|Part of the Politics series|
Syncretic politics, or spectral-syncretic politics, combine elements from across the conventional left–right political spectrum. The idea of syncretic politics has been influenced by syncretism and syncretic religion. The main idea of syncretic politics is that taking political positions of neutrality by combining elements associated with left-wing politics and right-wing politics can achieve a goal of reconciliation.
The Falange of Spain, while allied with the nationalist right side during the Spanish Civil War and being widely considered to be far right, presented itself definitively as syncretic. Falangism has attacked both the left and the right as its "enemies", declaring itself to be neither left nor right, but a Third Position.
At the peak of the Cold War, the former Argentinian president Juan Perón (1946–1955; 1973–1974) defined the international position of his doctrine (Peronism) as a "third position" between capitalism and communism, a stance which became a precedent of the Non-Aligned Movement.
In the United States, Third Way adherents embrace fiscal conservatism to a greater extent than traditional social liberals and advocate some replacement of welfare with workfare, and sometimes have a stronger preference for market solutions to traditional problems (as in pollution markets), while rejecting pure laissez-faire economics and other right-libertarian positions. This style of governing was firmly adopted and partly redefined during the administration of President Bill Clinton. Political scientist Stephen Skowronek introduced the term "Third Way" into the interpretation of American presidential politics. Such Presidents undermine the opposition by borrowing policies from it in an effort to seize the middle and with it to achieve political dominance. This technique is known as triangulation and was used by Bill Clinton and other New Democrats who sought to move beyond the party's New Deal liberalism reputation in response to the political realignment of the 1980s. Through this strategy, Clinton adopted themes associated with the Republican Party, such as fiscal conservatism, welfare reform, deregulation and law and order policies. Famously, he declared in the 1996 State of the Union Address that "the era of big government is over".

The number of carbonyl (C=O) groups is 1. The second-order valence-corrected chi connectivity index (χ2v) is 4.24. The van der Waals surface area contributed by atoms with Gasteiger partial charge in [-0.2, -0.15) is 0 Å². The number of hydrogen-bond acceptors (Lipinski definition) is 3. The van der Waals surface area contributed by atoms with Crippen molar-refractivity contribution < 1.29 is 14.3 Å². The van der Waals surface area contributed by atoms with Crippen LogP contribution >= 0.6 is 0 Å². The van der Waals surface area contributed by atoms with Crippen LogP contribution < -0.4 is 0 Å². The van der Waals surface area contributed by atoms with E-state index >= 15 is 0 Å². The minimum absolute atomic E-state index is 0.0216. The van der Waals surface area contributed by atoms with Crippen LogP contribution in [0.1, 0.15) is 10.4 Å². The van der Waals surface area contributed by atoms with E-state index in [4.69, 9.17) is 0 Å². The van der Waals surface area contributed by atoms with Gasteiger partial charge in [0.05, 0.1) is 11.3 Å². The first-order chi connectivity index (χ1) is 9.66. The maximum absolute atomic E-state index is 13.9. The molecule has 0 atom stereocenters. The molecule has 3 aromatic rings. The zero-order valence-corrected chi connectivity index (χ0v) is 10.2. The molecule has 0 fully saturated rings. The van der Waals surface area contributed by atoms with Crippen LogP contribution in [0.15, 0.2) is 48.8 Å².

In the United Kingdom, the emergence of New Labour under Tony Blair and Gordon Brown was a pitch for the Third Way, mixing economic neoliberal policies, such as banking privatisation, with socially progressive policies.
However, what is often missed in many of these discussions is an awareness of the variety of ideologies of the third way that span the twentieth century and traverse the spectrum from left to right.
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